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December 2, 2014

Jonathan Tobin: Defending the Right to a Jewish State

Heather Hale: Compliment your kids without giving them big heads

Megan Shauri: 10 ways you are ruining your own happiness

Carolyn Bigda: 8 Best Dividend Stocks for 2015

Kiplinger's Personal Finance editors: 7 Things You Didn't Know About Paying Off Student Loans

Samantha Olson: The Crucial Mistake 55% Of Parents Are Making At Their Baby's Bedtime

Densie Well, Ph.D., R.D. Open your eyes to yellow vegetables

The Kosher Gourmet by Megan Gordon With its colorful cache of purples and oranges and reds, COLLARD GREEN SLAW is a marvelous mood booster --- not to mention just downright delish
April 18, 2014

Rabbi Yonason Goldson: Clarifying one of the greatest philosophical conundrums in theology

Caroline B. Glick: The disappearance of US will

Megan Wallgren: 10 things I've learned from my teenagers

Lizette Borreli: Green Tea Boosts Brain Power, May Help Treat Dementia

John Ericson: Trying hard to be 'positive' but never succeeding? Blame Your Brain

The Kosher Gourmet by Julie Rothman Almondy, flourless torta del re (Italian king's cake), has royal roots, is simple to make, . . . but devour it because it's simply delicious

April 14, 2014

Rabbi Dr Naftali Brawer: Passover frees us from the tyranny of time

Greg Crosby: Passing Over Religion

Eric Schulzke: First degree: How America really recovered from a murder epidemic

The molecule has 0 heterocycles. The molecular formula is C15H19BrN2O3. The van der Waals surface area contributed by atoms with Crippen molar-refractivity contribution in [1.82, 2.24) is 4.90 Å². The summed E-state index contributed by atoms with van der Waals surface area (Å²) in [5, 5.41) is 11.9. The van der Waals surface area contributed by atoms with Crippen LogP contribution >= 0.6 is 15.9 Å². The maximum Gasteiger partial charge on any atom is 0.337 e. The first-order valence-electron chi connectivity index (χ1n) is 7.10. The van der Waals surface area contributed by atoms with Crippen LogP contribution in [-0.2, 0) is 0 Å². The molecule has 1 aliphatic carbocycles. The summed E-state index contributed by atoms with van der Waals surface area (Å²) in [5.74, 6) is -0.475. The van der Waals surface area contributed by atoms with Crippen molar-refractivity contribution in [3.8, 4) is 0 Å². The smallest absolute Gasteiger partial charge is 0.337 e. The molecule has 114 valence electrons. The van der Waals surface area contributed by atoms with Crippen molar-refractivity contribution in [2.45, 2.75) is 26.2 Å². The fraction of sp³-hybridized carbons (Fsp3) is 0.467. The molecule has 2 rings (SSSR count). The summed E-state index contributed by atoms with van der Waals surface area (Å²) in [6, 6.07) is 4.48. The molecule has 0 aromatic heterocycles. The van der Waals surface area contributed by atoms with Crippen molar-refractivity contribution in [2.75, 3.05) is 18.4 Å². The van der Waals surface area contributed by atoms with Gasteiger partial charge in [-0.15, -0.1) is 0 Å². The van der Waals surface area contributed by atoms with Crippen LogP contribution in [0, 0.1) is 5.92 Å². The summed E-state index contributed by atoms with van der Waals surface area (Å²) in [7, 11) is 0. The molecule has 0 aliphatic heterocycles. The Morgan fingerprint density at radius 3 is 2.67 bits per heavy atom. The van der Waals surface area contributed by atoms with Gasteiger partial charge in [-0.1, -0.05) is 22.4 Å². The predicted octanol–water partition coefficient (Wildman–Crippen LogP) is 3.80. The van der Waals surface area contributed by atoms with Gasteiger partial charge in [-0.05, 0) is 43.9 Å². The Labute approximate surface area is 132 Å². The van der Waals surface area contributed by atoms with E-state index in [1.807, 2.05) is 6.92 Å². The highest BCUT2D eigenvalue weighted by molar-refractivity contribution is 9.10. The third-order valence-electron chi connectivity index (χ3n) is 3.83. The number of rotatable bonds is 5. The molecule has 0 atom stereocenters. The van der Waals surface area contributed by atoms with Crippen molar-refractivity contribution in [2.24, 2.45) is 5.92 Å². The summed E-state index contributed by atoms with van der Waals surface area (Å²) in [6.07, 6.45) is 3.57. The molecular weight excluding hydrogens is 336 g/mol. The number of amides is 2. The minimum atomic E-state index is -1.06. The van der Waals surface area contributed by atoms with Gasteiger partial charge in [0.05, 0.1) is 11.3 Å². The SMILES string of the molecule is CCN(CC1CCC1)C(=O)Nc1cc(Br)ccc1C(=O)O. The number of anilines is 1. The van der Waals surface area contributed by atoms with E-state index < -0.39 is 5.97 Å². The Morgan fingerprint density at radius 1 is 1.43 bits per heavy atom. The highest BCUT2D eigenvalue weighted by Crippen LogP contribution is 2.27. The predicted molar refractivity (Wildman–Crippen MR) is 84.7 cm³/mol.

Georgia Lee: When love is not enough: Teaching your kids about the realities of adult relationships

Cameron Huddleston: Freebies for Your Lawn and Garden

Gordon Pape: How you can tell if your financial adviser is setting you up for potential ruin

Dana Dovey: Up to 500,000 people die each year from hepatitis C-related liver disease. New Treatment Has Over 90% Success Rate

Justin Caba: Eating Watermelon Can Help Control High Blood Pressure

The Kosher Gourmet by Joshua E. London and Lou Marmon Don't dare pass over these Pesach picks for Manischewitz!

April 11, 2014

Rabbi Hillel Goldberg: Silence is much more than golden

Caroline B. Glick: Forgetting freedom at Passover

Susan Swann: How to value a child for who he is, not just what he does

Cameron Huddleston: 7 Financial Tasks You Should Tackle Right Now

Sandra Block and Lisa Gerstner: How to Profit From Your Passion

Susan Scutti: A Simple Blood Test Might Soon Diagnose Cancer

Chris Weller: Have A Slow Metabolism? Let Science Speed It Up For You

The Kosher Gourmet by Diane Rossen Worthington Whitefish Terrine: A French take on gefilte fish

April 9, 2014

Jonathan Tobin: Why Did Kerry Lie About Israeli Blame?

Samuel G. Freedman: A resolution 70 years later for a father's unsettling legacy of ashes from Dachau